Pedagang India pula menggelarkan Lembah Bujang sebagai "Kataha", "Katahanagara", "Kidaram", "Kadaram" dan "Kalagam" manakala pedagang dari Arab mengenalinya sebagai "Kalah" atau "Qalha". Lembah Bujang juga terdapat di dalam catatan dan sumber bertulis Barat. Lembah Bujang dalam catatan Barat digelar sebagai "Quedah", "Quedaram", "Kheddah", "Gedda" dan sebagainya.

Peninggalan Agama Hindu - Buddha yang ditemui di Lembah Bujang merupakan kesan daripada proses kemasukan agama Hindu - Buddha melalui perdagangan. Ia juga menunjukkan bahawa "Proses Penghinduan" atau "Indianisasi" berlaku dengan ketaranya di utara Tanah Melayu.

Lamb (1959) telah mengemukakan beberapa peringkat perkembangan kebudayaan di Lembah Bujang dan kawasan sekitarnya.

Peringkat Perkembangan Awal Pengaruh Buddha.
Peringkat ini bermula pada abad ke-4. Kawasannya meliputi Bukit Meriam, Bukit Choras dan sekitar tepi pantai. Agama Buddha di bawa masuk melalui aktiviti perdagangan. Banyak candi dibina dan ditemui di kawasan-kawasan ini.

Peringkat Kegemilangan Kerajaan Srivijaya.
Pada abad ke-7 hingga abad ke-9, Lembah Bujang berada di bawah naungan Kerajaan Srivijaya. Lembah Bujang turut berkembang sebagai pusat perdagangan dan perkembangan agama Hindu di nusantara kerana kedudukannya yang berdekatan dengan Kerajaan Srivijaya.

Peringkat Pengkalan Bujang.
Peringkat ini merangkumi abad ke-10 hingga abad ke-14. Lembah Bujang telah mencapai taraf pelaburan entrepot. Agama Hindu-Buddha telah berkembang ke kawasan Matang Pasir, Merbok, Batu Lintang dan Tikam Batu.

Peringkat Kuala Muda.
Peringkat ini berlaku pada abad ke 14. Perubahan muara Sungai Muda telah menyebabkan perkembangan kebudayaan semakin malap. Candi-candi banyak dibina di kawasan pedalaman.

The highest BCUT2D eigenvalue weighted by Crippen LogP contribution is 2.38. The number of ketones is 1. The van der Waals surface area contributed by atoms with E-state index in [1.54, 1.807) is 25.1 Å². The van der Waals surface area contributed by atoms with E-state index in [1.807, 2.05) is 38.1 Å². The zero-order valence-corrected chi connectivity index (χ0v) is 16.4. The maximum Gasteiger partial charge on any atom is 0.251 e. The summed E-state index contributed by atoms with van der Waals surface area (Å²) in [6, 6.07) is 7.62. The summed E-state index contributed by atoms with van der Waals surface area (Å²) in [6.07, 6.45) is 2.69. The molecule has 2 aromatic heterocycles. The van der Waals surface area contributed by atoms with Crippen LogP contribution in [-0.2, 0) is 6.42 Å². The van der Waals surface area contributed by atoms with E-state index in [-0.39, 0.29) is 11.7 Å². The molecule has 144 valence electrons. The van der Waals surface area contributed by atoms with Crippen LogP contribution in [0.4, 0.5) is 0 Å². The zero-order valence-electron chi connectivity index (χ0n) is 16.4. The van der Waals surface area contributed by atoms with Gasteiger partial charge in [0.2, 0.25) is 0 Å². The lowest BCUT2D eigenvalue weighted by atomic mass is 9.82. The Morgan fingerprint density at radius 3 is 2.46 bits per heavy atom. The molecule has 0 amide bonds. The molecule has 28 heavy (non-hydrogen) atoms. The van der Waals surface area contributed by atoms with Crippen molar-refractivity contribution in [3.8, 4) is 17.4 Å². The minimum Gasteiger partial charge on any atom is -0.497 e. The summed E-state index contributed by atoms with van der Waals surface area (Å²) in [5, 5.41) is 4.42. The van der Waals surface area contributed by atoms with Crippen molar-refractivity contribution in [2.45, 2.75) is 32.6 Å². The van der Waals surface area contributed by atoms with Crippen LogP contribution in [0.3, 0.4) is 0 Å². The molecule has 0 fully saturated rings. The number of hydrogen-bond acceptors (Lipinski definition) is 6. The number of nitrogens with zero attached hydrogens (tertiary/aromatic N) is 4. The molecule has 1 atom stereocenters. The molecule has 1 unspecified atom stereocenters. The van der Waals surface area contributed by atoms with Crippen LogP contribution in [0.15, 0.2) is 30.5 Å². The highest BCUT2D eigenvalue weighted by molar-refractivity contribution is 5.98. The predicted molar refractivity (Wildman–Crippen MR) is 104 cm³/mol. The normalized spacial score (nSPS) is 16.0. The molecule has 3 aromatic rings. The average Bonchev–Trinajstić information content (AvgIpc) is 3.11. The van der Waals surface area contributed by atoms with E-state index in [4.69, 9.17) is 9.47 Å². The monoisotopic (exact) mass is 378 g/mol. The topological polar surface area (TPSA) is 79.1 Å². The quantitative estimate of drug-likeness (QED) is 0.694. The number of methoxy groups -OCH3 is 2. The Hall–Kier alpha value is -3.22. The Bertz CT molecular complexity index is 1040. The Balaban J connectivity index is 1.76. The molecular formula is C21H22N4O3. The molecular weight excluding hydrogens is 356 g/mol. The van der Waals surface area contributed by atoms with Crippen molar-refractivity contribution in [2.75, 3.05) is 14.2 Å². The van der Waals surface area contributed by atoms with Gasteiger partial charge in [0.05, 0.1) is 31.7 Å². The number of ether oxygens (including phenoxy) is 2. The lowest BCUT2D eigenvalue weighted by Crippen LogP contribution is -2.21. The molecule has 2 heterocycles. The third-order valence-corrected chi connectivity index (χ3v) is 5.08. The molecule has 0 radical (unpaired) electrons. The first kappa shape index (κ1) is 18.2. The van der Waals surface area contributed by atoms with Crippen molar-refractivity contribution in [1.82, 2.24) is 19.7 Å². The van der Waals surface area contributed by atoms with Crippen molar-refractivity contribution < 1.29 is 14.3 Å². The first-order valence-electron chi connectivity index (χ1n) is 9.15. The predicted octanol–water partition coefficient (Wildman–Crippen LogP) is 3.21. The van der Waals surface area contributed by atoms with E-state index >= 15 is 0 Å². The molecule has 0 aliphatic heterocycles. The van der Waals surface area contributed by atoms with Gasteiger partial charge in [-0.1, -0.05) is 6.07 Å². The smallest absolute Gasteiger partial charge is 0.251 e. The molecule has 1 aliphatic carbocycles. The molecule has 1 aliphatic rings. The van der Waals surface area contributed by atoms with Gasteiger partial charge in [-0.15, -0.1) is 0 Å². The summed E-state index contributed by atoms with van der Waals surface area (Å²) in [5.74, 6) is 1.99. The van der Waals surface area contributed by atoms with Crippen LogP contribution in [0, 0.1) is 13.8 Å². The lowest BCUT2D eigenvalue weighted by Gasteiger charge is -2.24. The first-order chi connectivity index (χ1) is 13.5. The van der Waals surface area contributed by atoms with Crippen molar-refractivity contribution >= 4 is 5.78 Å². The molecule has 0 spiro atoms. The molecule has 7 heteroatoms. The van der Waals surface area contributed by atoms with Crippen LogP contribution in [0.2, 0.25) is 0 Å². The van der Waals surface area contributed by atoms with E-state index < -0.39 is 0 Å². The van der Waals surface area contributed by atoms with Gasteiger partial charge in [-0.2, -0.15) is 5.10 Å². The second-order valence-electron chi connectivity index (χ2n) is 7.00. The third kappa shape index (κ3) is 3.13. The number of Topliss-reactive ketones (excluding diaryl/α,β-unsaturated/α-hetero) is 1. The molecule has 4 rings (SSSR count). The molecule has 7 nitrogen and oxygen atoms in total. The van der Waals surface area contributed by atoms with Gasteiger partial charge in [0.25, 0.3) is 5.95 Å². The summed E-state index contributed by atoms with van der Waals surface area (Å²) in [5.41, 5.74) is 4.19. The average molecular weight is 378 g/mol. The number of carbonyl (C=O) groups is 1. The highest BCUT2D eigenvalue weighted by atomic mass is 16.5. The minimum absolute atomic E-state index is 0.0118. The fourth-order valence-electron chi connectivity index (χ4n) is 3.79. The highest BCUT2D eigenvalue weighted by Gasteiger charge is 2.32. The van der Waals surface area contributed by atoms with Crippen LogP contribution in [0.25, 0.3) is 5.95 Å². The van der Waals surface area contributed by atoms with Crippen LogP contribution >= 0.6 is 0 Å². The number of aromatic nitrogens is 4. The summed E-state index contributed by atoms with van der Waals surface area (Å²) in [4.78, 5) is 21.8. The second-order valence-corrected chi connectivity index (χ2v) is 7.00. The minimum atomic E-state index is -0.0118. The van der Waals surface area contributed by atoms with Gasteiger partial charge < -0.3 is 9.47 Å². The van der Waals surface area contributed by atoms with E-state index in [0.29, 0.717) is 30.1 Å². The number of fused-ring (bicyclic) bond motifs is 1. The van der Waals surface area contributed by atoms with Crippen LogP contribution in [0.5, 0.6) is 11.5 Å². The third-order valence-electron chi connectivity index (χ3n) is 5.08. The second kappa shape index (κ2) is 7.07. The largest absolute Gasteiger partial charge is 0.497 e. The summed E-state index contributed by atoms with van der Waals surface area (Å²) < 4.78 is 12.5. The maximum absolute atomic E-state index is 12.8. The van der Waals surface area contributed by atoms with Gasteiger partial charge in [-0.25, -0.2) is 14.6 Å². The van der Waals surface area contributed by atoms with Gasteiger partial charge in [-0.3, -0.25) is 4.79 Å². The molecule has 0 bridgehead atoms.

Ahli-ahli sejarah lain pula mengatakan agama Hindu-Buddha dibawa masuk ke Lembah Bujang melalui tiga tahap. Tahap pertama ialah tahap Buddha awal. Ia berlangsung dari abad ke-4 hingga abad ke-5. Mubaligh-mubaligh agama Buddha telah masuk untuk berdagang bersama pedagang-pedagang India.

Tahap kedua ialah tahap Hindu iaitu penganut Dewa Siva. Tahap ini berlaku dari abad ke-6 hingga abad ke-8. Pada masa ini, Kerajaan Srivijaya ialah pusat penyebaran agama Hindu yang terkenal. Ia sekaligus dibawa ke Lembah Bujang melalui aktiviti penaklukan, perkahwinan dan hubungan diplomatik. Pada masa itu, Lembah Bujang masih berada di bawah naungan Kerajaan Srivijaya. Lembah Bujang seterusnya menjadi pusat agama Hindu menggantikan Srivijaya.

Tahap yang terakhir ialah tahap Buddha aliran Mahayana. Ia bermula pada abad ke-9 hingga abad ke-14. Pada masa ini, penduduk tempatan telah berkemahiran membina candi dan menguasai tulisan India terutamanya tulisan "Pallawa".